The establishment and maintenance of democracy in Latin America has been a long uphill struggle. Even so, there are today more functioning democracies in the hemisphere than ever before. One of the more curious and unusual episodes in this struggle occurred last week in Venezuela when the country’s democratically elected president, Hugo Ch¿vez, was thrown out of office by the Venezuelan military.
The military leaders of the coup immediately installed a so-called “interim government” which, in turn, set out to try to dissolve both the country’s legislature and its supreme court. And then, at 3 a.m. last Sunday morning, in a genuinely bizarre turn of events, Ch¿vez reclaimed the presidential palace. He arrested those who had thrown him out a couple of days before. It is unclear just what will happen next but it seems highly probable that Ch¿vez is back in office for the foreseeable future.
The Bush administration did not cover itself with glory in all of this. They seem to have forgotten that a cardinal tenet of U.S. foreign policy is that we are against military coups that overthrow democratically elected governments. The White House was strangely silent. When they did finally speak, it was something to the effect that Ch¿vez had brought it upon himself. In the meantime, a host of other democratically-elected governments in the region immediately condemned the military takeover and it would appear that their condemnation played a significant role in the about-face on the part of the Venezuelan military.
It is a sad fact that Latin America has been, for far too long, near the bottom of the American foreign policy totem pole. The White House and the State Department have tended to focus on the region, or specific countries in the region, only in times of crisis. For the whole of the decades of the Cold War, the primary aim of U.S. policy in the region was to keep communism out. It was a legitimate goal. During the 1960’s Moscow was pouring money, agents and material liberally into the region; Castro was young and aggressive and Che Guevara’s insurrectional movements were making steady progress in their attempts to undermine and bring about the downfall of one government after another.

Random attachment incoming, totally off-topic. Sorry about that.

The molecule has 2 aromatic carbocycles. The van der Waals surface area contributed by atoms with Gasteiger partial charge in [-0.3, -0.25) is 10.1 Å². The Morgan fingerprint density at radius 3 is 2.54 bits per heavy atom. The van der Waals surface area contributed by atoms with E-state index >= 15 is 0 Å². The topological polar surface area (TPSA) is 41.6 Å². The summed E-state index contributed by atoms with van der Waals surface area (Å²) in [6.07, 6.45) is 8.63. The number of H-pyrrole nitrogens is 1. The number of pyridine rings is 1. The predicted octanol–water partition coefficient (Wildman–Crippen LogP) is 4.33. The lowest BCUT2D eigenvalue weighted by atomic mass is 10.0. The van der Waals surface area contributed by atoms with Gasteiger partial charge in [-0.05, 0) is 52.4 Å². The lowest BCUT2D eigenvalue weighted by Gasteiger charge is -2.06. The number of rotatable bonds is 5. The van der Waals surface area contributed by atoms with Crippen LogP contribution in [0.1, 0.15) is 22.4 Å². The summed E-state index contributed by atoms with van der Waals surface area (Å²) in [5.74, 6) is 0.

During that time the United States government surely spent far more on covert military and intelligence operations than it did on conventional aid. But the happy truth is that democracy has made dramatic progress in the region in recent years, leaving Cuba’s Castro as something of an aging anachronism. Some of the credit for this democratic ascendancy can be claimed by Washington¿not a lot, but definitely some.
And so the Bush administration’s lapse in Venezuela at this critical moment is more than a curiosity; it is a serious misstep. President Bush and his colleagues clearly don’t care for Hugo Ch¿vez. They don’t like the fact that he has cozied up to Castro and has ties with other unsavory governments. But that, whether they like him or not, isn’t the issue. The issue is that progress toward democracy in the region has been long, slow and difficult. This has had clear and unwavering support of both Republican and Democratic administrations. It is the right position for the United States government to take and it needs to be consistent about it.
This is Olin Robison.
Olin Robison is President of the Salzburg Seminar, located in Middlebury, Vermont and Salzburg, Austria. Audio versions of Olin’s commentaries are online at Salzburg Seminar.